to law enforcement, not mandatory orders, to permit ICE to assume custody.

See 8 C.F.R. § 287.7; Gonzalez v. ICE ,  975 F.3d 788, 799 (9th Cir. 2020);

Hernandez v. United States,  939 F.3d 191, 200 (2d Cir. 2019); Galarza v.

Szalczyk,  745 F.3d 634, 639-42 (3d Cir. 2014); Lunn v. Commonwealth,  78 N.E.3d 1143, 1148-53 (Mass. 2017). Regardless, Fajardo-Santos does not

support the proposition that decisions by immigration officials can justify

pretrial detention under the CJRA.

                                       42
      Fajardo-Santos considered New Jersey’s prior system of pretrial release,

which relied heavily on the use of monetary bail.  199 N.J. at 530. And the

Court’s conclusion rested in part on an interpretation of case law and a court

rule in effect at the time of the 2009 appeal. See ibid. (citing State v. Johnson,

 61 N.J. 351, 364 (1972); R. 3:26-1(a) (2009)). The ruling did not interpret a

statute or its text, and the CJRA, of course, did not come into existence for

another five years. Fajardo-Santos is not an interpretive aid for the CJRA or

the issue now on appeal.

                                      VIII.

      It is important to keep in mind that these appeals involved defendants

who did not present a serious risk of flight, danger, or obstruction. Since

2017, defendants posing those types of risks have been detained under the

CJRA.

      The Attorney General could not estimate how many non-citizen

defendants who are not detained are deported each year. The State conceded

the concern involves “a relatively small total number of cases” in the overall

context of pretrial release. Also, the parties have not provided data on how

many defendants facing removal actually resolve their cases while the

immigration process unfolds. Prosecutors can and do seek to defer action and




                                        43
stay removal in appropriate cases so that the criminal process can be

completed.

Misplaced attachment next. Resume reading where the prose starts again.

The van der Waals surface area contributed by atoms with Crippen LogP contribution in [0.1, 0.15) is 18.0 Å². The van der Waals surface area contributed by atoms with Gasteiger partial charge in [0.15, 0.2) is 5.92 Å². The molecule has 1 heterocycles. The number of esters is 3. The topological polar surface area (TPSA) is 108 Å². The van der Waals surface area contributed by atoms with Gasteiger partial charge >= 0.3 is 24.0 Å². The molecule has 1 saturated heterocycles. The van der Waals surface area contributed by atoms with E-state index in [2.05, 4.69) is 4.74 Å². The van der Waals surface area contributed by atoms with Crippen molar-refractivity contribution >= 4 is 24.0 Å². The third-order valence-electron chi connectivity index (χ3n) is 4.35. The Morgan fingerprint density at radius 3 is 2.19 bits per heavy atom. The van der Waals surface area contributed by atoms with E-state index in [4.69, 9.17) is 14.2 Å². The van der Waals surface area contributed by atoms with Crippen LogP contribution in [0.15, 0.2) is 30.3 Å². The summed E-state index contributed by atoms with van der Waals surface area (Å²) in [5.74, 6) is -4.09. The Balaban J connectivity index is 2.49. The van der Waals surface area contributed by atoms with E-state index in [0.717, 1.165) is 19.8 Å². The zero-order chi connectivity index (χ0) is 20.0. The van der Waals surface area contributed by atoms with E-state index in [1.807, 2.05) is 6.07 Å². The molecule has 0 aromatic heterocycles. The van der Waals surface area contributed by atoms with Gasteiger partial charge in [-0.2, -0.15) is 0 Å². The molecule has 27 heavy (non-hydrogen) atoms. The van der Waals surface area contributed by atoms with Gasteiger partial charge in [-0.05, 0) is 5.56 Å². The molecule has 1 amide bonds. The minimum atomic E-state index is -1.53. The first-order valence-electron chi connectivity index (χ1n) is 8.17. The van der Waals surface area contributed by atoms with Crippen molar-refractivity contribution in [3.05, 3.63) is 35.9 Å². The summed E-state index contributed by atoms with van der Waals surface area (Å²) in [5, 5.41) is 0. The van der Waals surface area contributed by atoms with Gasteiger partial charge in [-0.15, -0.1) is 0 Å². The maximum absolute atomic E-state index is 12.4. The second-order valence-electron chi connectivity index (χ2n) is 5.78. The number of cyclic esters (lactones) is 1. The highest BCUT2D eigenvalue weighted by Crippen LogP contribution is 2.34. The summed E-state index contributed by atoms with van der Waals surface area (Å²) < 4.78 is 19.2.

As noted earlier, it would be preferable for ICE to refrain from deporting

defendants while they await trial for many reasons. If removal proceedings

occur while a case is pending, we again urge ICE officials to work with

prosecutors to allow pending criminal charges to be resolved.

                                      IX.

      For the reasons outlined above, we affirm the judgment of the Appellate

Division in both matters.



      JUSTICES LaVECCHIA, PATTERSON, FERNANDEZ-VINA, and
SOLOMON join in CHIEF JUSTICE RABNER’s opinion. JUSTICE ALBIN,
joined by JUSTICE PIERRE-LOUIS, filed a dissent in Lopez-Carrera and
concurred in the judgment in Molchor and Rios.




                                      44
                         State of New Jersey,

                         Plaintiff-Appellant,

                                  v.

                        Oscar Lopez-Carrera,

                     Defendant-Respondent.
______________________________________________________________

                         State of New Jersey,

                         Plaintiff-Appellant,

                                  v.

                          Juan C. Molchor,

                     Defendant-Respondent.
______________________________________________________________

                         State of New Jersey,

                         Plaintiff-Appellant,

                                  v.

                            Jose A. Rios,

                       Defendant-Respondent.



JUSTICE ALBIN, dissenting in Lopez-Carrera; concurring in Molchor and
                               Rios



                                  1
      The State possesses the sovereign power to prosecute foreign nationals

who are charged with committing crimes against New Jersey citizens. New

Jersey crime victims, in turn, have the right to see that their perpetrators are

brought to justice in this State. The exercise of the State’s power to prosecute

and the right of crime victims to see justice done, however, can be thwarted if

the U.S. Immigration and Customs Enforcement (ICE) takes into custody

undocumented aliens charged with crimes in New Jersey and removes them to

their country of origin. 1 Today’s decision bars a New Jersey court from

issuing a detention order to prevent the certain and imminent removal of

defendant aliens on pretrial release. That decision means that those defendants

will not have to answer for their alleged crimes committed in this state.

      In construing the Criminal Justice Reform Act (CJRA),  N.J.S.A.

2A:162-15 to -26, the majority comes to a conclusion that is completely at

odds with the fundamental tenets of state sovereignty and victims’ rights

guaranteed in the New Jersey Constitution and our laws. In passing the CJRA,



1
  The term “alien” is used here because it is part of the nomenclature of
federal immigration law and regulation. See, e.g., 8 U.S.C. § 1101(a)(3)
(defining “alien” as “any person not a citizen or national of the United